Flexible working: how to make it work

Flexible working: how to make it work

The benefits of working from home have been high on the agenda following Working from Home Week at the end of January. Cityparents asked global coaching consultancy Talking Talent what makes a working from home arrangement a successful one for all, Lucinda Quigley, Head of Working Parents Coaching share some tips.

According to the Modern Families Index, an increasing number of parents feel that flexible working is a genuine option in their workplace. Yet, the number of parents working flexibly has dropped since 2015. Organisations worry that putting flexible arrangements in place will be viewed as managerial weakness; employees worry that using them will be seen as ‘slacking off’. Let’s shift focus from fears about how flexible working might look to its outcomes when business takes a holistic approach and attitudes and policies are in sync. Keeping these key enablers in mind when implementing policies will empower organisations to make flexible arrangements work for employer and employee alike. 

(1)     Communication: This is especially important to counteract the lingering stigma around flexible working. Employer and employee should be in constant conversation, giving feedback and adjusting accordingly. Positive recognition from colleagues will have a ripple-effect, making workers more likely to bring their energy to the business.  

(2)    Technology: The ‘lack of face-to-face communication’ argument is often used against flexible working, but agile workers are still in the office some of the time. With Facetime, Zoom and Skype to fill in the gaps and the reduced stress that effective arrangements bring, the sense of community in the office may even improve. 

(3)    Security: There are no limits to what can be achieved remotely as long as organisations ensure that the processes are in place to protect data, IP, and confidential information.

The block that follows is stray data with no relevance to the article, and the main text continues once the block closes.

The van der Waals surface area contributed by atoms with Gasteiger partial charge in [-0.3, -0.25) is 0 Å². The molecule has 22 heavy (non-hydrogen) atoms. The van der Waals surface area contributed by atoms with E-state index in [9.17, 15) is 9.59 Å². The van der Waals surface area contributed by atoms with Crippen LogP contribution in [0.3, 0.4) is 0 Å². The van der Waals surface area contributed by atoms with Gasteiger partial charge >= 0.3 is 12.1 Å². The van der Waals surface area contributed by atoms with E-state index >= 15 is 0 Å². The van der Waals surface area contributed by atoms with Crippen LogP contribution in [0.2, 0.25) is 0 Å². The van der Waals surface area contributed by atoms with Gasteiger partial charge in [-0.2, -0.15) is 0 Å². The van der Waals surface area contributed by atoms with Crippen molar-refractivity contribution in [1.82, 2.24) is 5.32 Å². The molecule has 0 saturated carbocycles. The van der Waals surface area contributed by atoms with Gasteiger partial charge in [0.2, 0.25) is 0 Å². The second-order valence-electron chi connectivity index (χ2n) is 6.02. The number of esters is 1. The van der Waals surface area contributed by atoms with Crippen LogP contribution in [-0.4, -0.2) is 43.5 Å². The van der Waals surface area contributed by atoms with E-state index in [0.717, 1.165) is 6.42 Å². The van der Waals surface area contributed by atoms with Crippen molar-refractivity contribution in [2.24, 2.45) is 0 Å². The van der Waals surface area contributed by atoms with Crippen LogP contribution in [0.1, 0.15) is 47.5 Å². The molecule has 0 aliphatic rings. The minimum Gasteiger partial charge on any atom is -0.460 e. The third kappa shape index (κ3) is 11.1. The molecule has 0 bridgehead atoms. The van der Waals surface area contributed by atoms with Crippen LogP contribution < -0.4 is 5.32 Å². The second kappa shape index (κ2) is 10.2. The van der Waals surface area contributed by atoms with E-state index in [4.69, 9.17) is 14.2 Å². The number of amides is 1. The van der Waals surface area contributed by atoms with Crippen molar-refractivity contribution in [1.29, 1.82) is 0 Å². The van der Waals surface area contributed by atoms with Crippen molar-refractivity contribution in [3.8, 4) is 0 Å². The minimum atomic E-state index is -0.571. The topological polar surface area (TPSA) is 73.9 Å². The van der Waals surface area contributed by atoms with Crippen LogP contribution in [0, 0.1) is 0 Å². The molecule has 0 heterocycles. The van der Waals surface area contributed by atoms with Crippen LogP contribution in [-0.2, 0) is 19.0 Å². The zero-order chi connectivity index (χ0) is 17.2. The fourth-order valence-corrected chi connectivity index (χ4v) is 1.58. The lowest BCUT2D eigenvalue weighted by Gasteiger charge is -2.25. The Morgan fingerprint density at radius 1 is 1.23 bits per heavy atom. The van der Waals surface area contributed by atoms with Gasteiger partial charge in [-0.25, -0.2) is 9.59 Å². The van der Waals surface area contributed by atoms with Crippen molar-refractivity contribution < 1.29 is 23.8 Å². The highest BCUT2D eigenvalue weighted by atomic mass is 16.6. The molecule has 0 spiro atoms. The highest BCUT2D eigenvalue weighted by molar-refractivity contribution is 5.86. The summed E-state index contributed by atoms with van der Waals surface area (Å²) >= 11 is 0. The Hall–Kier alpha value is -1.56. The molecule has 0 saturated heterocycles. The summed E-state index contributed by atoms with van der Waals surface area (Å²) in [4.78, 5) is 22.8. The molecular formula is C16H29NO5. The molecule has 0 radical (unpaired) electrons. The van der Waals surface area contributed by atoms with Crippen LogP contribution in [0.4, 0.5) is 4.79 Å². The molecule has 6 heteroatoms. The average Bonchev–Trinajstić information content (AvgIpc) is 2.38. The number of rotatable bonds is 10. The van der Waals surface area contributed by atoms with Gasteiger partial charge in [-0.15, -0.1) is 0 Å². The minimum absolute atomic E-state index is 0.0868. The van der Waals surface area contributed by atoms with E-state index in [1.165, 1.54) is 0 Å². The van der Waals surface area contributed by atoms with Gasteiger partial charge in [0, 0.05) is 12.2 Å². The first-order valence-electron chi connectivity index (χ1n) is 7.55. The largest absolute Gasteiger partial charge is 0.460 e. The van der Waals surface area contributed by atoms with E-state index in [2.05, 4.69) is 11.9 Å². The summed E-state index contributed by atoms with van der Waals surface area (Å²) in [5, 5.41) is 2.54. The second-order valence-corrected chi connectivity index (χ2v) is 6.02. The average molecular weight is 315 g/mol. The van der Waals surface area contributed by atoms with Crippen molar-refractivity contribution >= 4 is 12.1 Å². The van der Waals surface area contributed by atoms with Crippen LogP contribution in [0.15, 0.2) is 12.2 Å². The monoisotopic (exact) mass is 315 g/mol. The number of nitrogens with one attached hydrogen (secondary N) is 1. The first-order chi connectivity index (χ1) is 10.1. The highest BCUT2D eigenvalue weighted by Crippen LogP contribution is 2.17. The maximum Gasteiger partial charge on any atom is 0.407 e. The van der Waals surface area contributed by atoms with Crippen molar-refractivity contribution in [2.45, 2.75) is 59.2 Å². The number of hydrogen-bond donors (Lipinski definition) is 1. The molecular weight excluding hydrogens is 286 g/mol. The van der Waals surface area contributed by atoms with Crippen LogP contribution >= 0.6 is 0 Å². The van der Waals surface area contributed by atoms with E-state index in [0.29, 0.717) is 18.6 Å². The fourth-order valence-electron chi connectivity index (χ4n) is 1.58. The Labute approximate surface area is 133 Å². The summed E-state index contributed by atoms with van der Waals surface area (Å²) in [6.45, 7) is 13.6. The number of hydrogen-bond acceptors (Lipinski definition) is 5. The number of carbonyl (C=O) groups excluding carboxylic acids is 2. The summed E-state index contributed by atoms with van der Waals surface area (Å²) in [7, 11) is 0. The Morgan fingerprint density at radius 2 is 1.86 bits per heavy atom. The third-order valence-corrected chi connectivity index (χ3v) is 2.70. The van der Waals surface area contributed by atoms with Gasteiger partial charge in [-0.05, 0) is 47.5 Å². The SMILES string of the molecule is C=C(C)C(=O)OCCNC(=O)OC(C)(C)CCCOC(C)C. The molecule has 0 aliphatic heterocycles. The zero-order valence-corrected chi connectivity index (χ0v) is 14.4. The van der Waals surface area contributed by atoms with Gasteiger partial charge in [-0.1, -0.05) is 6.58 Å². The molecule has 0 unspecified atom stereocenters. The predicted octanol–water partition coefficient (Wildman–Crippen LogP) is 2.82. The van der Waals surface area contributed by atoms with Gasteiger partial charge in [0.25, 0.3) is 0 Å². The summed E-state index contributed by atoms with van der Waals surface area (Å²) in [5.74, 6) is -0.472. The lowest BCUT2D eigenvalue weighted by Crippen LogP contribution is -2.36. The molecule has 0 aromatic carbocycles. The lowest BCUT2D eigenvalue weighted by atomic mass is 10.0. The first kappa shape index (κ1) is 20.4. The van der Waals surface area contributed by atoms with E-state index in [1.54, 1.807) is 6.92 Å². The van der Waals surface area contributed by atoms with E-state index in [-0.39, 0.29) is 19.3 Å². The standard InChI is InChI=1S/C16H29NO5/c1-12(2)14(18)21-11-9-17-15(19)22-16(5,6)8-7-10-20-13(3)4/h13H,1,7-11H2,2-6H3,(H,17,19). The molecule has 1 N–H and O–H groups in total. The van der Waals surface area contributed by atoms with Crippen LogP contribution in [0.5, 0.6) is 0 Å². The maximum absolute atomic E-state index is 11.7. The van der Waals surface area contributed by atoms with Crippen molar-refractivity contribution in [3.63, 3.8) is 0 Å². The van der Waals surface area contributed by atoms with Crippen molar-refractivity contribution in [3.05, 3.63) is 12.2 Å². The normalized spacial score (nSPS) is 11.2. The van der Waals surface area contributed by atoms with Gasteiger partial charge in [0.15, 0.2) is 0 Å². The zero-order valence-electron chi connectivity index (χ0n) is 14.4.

(4)    Process: It’s not just the arrangements that have to stay flexible. Employers and employees have to adapt over time; as circumstances change, arrangements evolve. Sustained engagement in this process will have a cumulative effect, creating a positive attitude towards flexible working across the business. 

(5)    Trust: Employees have to be persistent in driving their own careers and employers have to trust that in doing so they’re driving the organisation forwards. 

(6)    Team design: Concerns about cross-team collaboration arise when people mistake flexible working for lack of structure. As with any other system, flexibility requires testing, measurement, and ongoing communication between managers and employees. Employers should encourage pro-active questions about how flexible working will affect the rest of the team.

(7)    Clear deadlines, objectives & scheduling 
Employers should set clear objectives and KPI’s and establish a trial period with a clearly defined sense of how they will measure the success of flexible working arrangements at the end of that period. Employees should ask for feedback and milestone reviews. 

(8)    Set boundaries
Employees may need to pay particular attention to their own wellbeing and avoid misusing technology to over-compensate for time spent away from the office.

(9)    Fair workload volume: Employers have to ensure that workers don’t feel pressured to compensate for days working from home. If workers are cramming five days into four, focus and engagement will suffer. 

(10)    Encourage mentorship: Supporting a working mother who has flexible hours creates a long-term resource. Those employers which support flexible working arrangements will develop a dedicated, loyal and organised core of agile workers, from whom new employees can seek help.

Employees joining the work-force now prioritise work-life balance far more than previous generations. Organisations which take creating and sustaining a flex-culture seriously are far more likely to attract and retain talent. Focusing the energy of the business on making flexible working work is a win-win; in reducing burn-out and absenteeism and boosting productivity it’s good for employers and employees alike. 

Released On 11th Feb 2020


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